What makes a good Wales Musical?

June 30, 2016 by

10 Minute Musicals / Open Space, in the first week of July and is run by Leeway Productions, a new company set up by director at The Other Room, Cardiff, will be the sharing of work and discussions about the art form. It will provide a supportive “safe space” for artists to explore and development their own practice. 

What a question? I don’t know. Who does? I guess this is what we are aiming to unravel during our week of exploration. There are some fundamentals of course. Songs that drive narrative. Songs that are born from action and wants. Songs that reveal really really really boring expositional stuff in a fun and undeniably cleverly and hidden way. Songs you can hum when leaving the auditorium.  Music that propels us forward and is anchored by the needs of the characters. Theme, Plot. Story structure. Characters. Setting. Tone. A musical motif that weaves its way through the action subliminally. So many rules to learn, so that we can then basically smash them out of the park.

I honestly don’t feel I can answer the question. What I do know is that the outcome of a musical depends on the team that is fuelling it. Only as a collective can we honestly answer this question. Assembling the right team to help a writer discover their ideas true meaning cannot be underestimated. Isn’t a fulfilling life about relationships? There is an ongoing Harvard study on it. Life is that simple. Any true engagement begins and ends with a sincere relationship, between the artists, between the artists and production team, between artists and critics, between artists and audiences, between the performers and their given circumstances.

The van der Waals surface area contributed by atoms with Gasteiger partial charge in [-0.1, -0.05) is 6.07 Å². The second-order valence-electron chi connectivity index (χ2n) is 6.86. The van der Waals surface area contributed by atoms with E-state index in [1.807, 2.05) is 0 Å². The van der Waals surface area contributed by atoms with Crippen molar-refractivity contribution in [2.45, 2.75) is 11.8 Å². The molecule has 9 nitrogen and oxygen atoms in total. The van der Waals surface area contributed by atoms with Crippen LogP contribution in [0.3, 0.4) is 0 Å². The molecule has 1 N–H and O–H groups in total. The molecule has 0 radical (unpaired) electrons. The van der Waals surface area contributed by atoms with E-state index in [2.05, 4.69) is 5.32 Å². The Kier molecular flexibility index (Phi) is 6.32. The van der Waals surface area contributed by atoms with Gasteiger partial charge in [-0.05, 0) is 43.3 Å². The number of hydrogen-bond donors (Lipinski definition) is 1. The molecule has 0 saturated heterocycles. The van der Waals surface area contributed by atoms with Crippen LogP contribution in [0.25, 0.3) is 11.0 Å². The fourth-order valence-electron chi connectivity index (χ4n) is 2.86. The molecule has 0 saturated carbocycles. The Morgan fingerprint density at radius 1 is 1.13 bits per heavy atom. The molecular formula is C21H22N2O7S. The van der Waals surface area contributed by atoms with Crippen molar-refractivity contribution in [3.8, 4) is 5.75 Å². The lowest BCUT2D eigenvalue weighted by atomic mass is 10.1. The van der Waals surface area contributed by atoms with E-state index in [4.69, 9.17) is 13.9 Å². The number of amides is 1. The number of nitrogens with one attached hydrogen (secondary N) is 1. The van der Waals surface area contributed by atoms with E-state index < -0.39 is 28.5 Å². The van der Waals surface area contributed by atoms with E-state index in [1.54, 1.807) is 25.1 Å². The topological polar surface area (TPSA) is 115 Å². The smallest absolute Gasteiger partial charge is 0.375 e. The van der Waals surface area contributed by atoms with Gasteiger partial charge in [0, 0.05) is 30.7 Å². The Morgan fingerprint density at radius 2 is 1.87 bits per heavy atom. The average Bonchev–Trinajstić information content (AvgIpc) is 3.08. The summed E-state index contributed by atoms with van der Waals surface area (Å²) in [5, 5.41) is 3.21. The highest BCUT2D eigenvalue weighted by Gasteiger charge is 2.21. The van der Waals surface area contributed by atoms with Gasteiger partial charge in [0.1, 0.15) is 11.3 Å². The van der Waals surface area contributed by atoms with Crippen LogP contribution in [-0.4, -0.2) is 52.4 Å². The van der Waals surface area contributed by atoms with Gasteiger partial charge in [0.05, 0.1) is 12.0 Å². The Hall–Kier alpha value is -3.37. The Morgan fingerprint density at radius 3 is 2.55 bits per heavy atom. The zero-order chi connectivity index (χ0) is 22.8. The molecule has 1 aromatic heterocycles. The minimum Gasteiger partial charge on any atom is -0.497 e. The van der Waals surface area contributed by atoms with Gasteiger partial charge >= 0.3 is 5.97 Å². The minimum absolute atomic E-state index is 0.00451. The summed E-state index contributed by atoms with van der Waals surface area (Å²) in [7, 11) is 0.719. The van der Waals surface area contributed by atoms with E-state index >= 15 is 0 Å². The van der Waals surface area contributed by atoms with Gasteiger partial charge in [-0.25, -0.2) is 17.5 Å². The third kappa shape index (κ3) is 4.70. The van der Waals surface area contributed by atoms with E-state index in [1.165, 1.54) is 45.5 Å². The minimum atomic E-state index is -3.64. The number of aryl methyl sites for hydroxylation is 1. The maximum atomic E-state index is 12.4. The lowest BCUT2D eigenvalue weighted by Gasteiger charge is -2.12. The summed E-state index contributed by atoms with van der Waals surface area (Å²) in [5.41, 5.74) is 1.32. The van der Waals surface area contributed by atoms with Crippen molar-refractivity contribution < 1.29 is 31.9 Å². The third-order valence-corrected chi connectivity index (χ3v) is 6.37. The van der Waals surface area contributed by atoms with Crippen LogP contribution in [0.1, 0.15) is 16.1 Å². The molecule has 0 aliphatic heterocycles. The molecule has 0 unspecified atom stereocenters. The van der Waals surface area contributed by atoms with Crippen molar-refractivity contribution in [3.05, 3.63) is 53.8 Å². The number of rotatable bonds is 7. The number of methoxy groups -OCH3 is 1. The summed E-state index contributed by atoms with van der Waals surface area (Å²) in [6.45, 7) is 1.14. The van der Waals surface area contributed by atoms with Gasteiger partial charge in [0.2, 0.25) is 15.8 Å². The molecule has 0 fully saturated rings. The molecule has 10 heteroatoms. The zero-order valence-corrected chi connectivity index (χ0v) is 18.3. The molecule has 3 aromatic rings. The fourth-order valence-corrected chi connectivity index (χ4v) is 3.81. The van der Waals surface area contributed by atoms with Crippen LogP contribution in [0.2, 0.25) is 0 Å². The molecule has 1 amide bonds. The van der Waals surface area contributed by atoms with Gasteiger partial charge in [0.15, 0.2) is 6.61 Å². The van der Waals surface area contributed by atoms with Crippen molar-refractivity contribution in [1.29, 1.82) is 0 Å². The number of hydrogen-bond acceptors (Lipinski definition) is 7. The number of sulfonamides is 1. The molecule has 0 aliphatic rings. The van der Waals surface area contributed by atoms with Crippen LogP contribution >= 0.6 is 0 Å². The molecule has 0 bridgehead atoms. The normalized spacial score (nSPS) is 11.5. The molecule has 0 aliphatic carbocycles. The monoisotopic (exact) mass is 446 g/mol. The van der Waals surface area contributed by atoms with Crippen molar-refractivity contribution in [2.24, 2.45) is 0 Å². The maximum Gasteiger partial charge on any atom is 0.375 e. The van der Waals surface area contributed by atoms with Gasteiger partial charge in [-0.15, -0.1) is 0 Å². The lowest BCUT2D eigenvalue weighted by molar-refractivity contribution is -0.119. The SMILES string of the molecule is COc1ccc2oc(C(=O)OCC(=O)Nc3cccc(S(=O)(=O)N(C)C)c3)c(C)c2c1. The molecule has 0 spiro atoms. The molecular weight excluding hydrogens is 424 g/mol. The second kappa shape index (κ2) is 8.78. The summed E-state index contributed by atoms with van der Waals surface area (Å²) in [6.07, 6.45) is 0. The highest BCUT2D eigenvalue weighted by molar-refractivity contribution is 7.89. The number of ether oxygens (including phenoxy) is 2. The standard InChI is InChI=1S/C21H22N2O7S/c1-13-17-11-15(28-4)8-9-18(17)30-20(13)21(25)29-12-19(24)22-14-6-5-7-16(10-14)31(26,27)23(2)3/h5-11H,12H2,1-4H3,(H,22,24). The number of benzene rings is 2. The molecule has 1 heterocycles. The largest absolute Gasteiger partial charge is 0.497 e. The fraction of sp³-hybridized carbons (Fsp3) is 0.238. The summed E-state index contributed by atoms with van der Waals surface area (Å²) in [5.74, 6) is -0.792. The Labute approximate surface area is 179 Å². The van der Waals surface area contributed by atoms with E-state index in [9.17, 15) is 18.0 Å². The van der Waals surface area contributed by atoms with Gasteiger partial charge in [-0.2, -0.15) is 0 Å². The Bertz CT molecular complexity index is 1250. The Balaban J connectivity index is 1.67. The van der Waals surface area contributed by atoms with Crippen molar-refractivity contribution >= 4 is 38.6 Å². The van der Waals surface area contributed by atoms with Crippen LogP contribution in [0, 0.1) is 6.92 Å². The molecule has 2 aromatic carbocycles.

So many musicals these days entice the audience back again and again. Usually because they have had a meaningful and emotional experience, which is more often than not directly linked to the protagonist (the main character). This is great and valid. Personally, I am up for feeling uncomfortable, awkward and highly embarrassed when watching a production. I want my boundaries tested, my moral judgments provoked and a reason to question all that I think I believe or all I think that I want to believe. That, for me at least, will be the hall-mark of a good Welsh Musical.

Judging quality is nigh on impossible. When we are familiar with something, we find it beautiful or good. When we do not the judgments set in. So what I will be looking at more so than quality, or making something ‘good’, is ascertaining the musicals role and that begins with the artists in the room, the team we have assembled.

Imagine a musical without any set at all. No lights. No costumes. Just you, the audience, them, the performers and musicians, and it, the story and music. Nothing to get in the way of your emotional connection to the performers on stage and to draw you into the sounds of that World in which they exist. Perfect formula for a good Wales musical.



Image:  Geraint Todd Photography

Leave a Reply